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Greece-Turkey-Cyprus Relations

The Greek War of Independence from the Ottoman Empire began in 1821 and concluded with the winning of independence in 1830. With the support of England, France, and Russia, a monarchy was established. A Bavarian prince, Otto, was named king in 1833. He was deposed 30 years later, and the Great Powers chose a prince of the Danish House of Glucksberg as his successor. He became George I, King of the Hellenes.

The Megali Idea (Great Idea), a vision of uniting all Greeks of the declining Ottoman Empire within the newly independent Greek State, exerted strong influence on the early Greek state. At independence, Greece had an area of 47,515 square kilometers (18,346 square mi.), and its northern boundary extended from the Gulf of Volos to the Gulf of Arta. The Ionian Islands were added in 1864; Thessaly and part of Epirus in 1881; Macedonia, Crete, Epirus, and the Aegean Islands in 1913; Western Thrace in 1918; and the Dodecanese Islands in 1947.

Greece entered the Great War in 1917 on the side of the Allies. After the war, Greece took part in the Allied occupation of Turkey, where many Greeks still lived. In 1921, the Greek army attacked from its base in Smyrna (now Izmir), and marched toward Ankara. The Greeks were defeated by Turkish forces led by Mustafa Kemal (later Ataturk) and were forced to withdraw in the summer of 1922. Smyrna was sacked by the Turks, and more than 1.3 million Greek refugees from Turkey poured into Greece, creating enormous challenges for the Greek economy and society and effectively ending the Megali Idea.

Greece and Turkey have unresolved disagreements regarding the Aegean maritime boundary, the treatment of the Orthodox Church and Greek minority in Istanbul, the Muslim (primarily ethnic Turkish) minority in western Thrace, and the expanding flows of undocumented migrants, many from zones of conflict in South Asia and the Middle East, across the Aegean into Greece. The Cyprus question is the most divisive issue between Greece and Turkey.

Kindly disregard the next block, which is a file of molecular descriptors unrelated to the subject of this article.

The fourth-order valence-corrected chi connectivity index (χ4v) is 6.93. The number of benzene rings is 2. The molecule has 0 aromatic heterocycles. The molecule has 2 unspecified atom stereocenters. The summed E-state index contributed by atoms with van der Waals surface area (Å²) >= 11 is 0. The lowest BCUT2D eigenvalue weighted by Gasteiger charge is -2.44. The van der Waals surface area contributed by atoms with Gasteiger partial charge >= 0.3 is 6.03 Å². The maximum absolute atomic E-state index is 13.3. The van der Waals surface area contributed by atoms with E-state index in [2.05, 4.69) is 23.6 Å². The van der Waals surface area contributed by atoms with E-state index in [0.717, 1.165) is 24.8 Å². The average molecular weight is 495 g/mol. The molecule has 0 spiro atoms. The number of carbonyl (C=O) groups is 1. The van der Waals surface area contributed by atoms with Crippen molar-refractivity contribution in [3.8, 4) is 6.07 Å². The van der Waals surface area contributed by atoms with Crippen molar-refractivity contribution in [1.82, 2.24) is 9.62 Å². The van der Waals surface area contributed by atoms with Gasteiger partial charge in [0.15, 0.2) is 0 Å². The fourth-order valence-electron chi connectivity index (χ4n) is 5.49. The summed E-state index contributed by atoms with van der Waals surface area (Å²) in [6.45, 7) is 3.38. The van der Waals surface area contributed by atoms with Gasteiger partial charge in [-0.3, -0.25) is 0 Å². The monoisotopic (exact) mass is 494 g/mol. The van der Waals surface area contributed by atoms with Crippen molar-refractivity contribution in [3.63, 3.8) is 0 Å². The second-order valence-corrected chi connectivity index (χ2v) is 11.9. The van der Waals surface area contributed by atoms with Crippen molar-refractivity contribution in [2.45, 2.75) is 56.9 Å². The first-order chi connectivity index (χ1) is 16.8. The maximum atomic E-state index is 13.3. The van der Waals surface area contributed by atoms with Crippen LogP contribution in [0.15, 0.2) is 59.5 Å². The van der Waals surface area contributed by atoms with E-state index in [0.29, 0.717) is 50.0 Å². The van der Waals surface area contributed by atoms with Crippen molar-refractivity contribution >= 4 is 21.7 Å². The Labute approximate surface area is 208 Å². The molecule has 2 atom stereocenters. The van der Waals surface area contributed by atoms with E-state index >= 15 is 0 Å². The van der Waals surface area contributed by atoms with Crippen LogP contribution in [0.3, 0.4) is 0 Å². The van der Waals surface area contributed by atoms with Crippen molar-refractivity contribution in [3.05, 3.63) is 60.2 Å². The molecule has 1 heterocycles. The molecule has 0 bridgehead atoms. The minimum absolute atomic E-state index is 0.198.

Greece and Turkey enjoyed good relations in the 1930s, but relations began to deteriorate in the mid-1950s, sparked by the Cyprus independence struggle and Turkish violence directed against the Greek minority in Istanbul. The July 1974 coup against Cyprus President Makarios -- inspired by the Greek military junta in Athens -- and the subsequent Turkish military intervention in Cyprus helped bring about the fall of the Greek military dictatorship. It also led to the de facto division of Cyprus.

Since then, Greece has strongly supported Greek-Cypriot efforts, calling for the removal of Turkish troops and the restoration of a unified state. The Republic of Cyprus has received strong support from Greece in international forums. Greece has a military contingent on Cyprus, and Greek officers fill some key positions in the Greek Cypriot National Guard, as permitted by the constitution of Cyprus.

The Turkish-Greek dispute over territorial claims in the continental shelf areas in the Northeastern and Southwestern Aegean Sea began in November, 1973, when the Turkish government conceded part of the Northeastern shelf to the Turkish Petroleum Company for development, and continued when the Turkish government later conceded a part of the Southwestern Aegean seabed to the same company. At the center of the dispute is the definition of boundaries of the continental shelf and a rule of international law that holds that islands have continental shelves as well as continental territories.

In Turkey’s view, the fundamental source of the tension is Greece’s conviction that the Aegean Sea is Greek. Greece’s determination to expand the limit of territorial waters from six to twelve miles would diminish the Turkish and international share to an unacceptably low level, as would Greece’s claim to a ten-mile national air-space limit. The Turks believe they are seeking only to ensure Turkey’s freedom of access to the high seas and international airspace.